I just came back from the Kennedy conference in Orlando, FL. The most important thing I learned is that Broadlook needs to buy more headphones. Anyone who has been to a conference and seen the Broadlook booth, knows that we get lines backed up to get a peek at our wares. In order to reach more people, we created a 4 minute video, that concisely describes what Broadlook does. So, even though we did not have enough headphones for everyone… I want to thank the great attendees at the Kennedy show for sharing. Next time, we will have more headphones!
Among the groups of people at Kennedy, there was a contingent of professional resume writers. One of them stopped by the Broadlook booth and I gave her a quick walk-through of Diver.
“Can you do a search for Chemical Engineer resumes?” She asked
Sure, I said.
I let her then type a search string into Diver, to let her put it through the paces. She pressed the SEARCH button. As Diver started extracting resumes from across the web, she spoke out loudly “There he is!” as she jumped up and down. This was good for me, as it drew additional people to the Broadlook booth.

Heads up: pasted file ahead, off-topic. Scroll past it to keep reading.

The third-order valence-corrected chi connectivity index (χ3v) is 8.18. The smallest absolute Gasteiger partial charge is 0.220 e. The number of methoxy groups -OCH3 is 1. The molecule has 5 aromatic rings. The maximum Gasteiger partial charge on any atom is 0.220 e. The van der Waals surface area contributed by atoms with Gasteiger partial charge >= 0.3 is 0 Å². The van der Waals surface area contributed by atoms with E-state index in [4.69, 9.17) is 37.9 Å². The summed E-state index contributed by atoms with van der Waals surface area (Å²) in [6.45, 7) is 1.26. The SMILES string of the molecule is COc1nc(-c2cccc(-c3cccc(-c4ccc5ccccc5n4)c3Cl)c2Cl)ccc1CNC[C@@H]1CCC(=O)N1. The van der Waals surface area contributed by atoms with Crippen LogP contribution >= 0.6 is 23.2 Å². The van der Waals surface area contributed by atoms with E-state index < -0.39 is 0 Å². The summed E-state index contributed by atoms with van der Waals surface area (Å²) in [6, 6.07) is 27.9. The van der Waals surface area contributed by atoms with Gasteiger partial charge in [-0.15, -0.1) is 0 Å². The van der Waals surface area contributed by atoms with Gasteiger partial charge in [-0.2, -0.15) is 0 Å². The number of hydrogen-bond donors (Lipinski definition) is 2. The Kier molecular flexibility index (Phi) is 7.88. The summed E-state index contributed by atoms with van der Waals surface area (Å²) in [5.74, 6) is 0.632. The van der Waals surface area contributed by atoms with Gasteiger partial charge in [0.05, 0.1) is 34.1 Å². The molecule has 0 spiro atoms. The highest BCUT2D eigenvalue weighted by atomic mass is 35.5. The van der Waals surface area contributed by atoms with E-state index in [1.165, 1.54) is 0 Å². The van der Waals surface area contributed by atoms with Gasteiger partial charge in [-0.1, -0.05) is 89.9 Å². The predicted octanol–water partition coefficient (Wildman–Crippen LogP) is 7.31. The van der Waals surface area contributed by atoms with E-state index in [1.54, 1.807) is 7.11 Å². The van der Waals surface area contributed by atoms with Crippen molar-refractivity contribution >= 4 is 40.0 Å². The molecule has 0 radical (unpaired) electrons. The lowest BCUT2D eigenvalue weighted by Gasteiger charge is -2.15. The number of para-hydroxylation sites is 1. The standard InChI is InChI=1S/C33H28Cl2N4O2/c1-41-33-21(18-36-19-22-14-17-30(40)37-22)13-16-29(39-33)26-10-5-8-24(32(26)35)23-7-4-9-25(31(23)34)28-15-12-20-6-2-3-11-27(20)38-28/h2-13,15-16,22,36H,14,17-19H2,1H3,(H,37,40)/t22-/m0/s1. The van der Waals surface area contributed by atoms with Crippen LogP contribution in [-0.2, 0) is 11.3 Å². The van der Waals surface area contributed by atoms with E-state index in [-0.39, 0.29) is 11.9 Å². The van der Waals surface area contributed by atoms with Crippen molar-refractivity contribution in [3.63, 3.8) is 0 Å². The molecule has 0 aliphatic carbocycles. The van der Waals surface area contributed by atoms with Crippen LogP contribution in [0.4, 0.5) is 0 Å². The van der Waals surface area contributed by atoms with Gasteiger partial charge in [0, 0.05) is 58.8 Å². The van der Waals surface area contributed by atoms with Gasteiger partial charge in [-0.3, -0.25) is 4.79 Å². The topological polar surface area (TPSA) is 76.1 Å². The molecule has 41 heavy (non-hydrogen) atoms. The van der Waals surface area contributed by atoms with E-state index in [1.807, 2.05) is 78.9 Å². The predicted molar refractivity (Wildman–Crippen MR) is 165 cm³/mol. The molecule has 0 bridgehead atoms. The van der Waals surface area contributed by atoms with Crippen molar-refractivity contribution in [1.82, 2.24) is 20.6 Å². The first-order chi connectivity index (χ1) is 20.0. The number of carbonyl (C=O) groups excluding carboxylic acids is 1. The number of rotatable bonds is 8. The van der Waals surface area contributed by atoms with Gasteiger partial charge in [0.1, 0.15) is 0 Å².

She was loud, proud and rather giddy. One of her recent clients, for whom she wrote the resume, was pulled up with a large group of other resumes.
Then I scared her.
She asked me to show her how the filter function worked in Diver. In the filter box inside Diver, I typed in, at her request, “polymer clay”. Her candidate, her work, her resume was filtered out. Gone.
At first, she blamed Diver, telling me that she knew that she added “Polymer clay” into a skills list to help with search engine optimization (SEO). I then explained to her that Diver filters based on the significant parts of the resume. It was designed this way based on my years of being a recruiter. During my recruiter years, most systems, like job boards would search on text anywhere within the resume. A quasi-smart candidate could add a Über list of every tech skill imaginable to a resume. The intent being that is it would turn up in every search.
Those days are over. Diver ignores the skills section of a resume and applies it’s filter to the education and experience blocks of the resume. This way, Diver is looking for skills listed within the language of the job history. Basically, Diver is doing exactly what a smart recruiter does; Ignore the big skill list and read through the job history and look for a direct correlation or inference for the desired skill set.
Keep in mind that most job boards still perform a “stupid” search. If you are looking for a keyword it doesn’t matter if your first name is Java, you list a skill as Java, or you write about Java in your work history. All keywords, at all places, are equivalent. The same can be said for searching Job Postings. Think about it… a job posting can have multiple sections, the actual job description, a section about what the company does, information on how to apply, benefits, etc. Most Internet search is poor.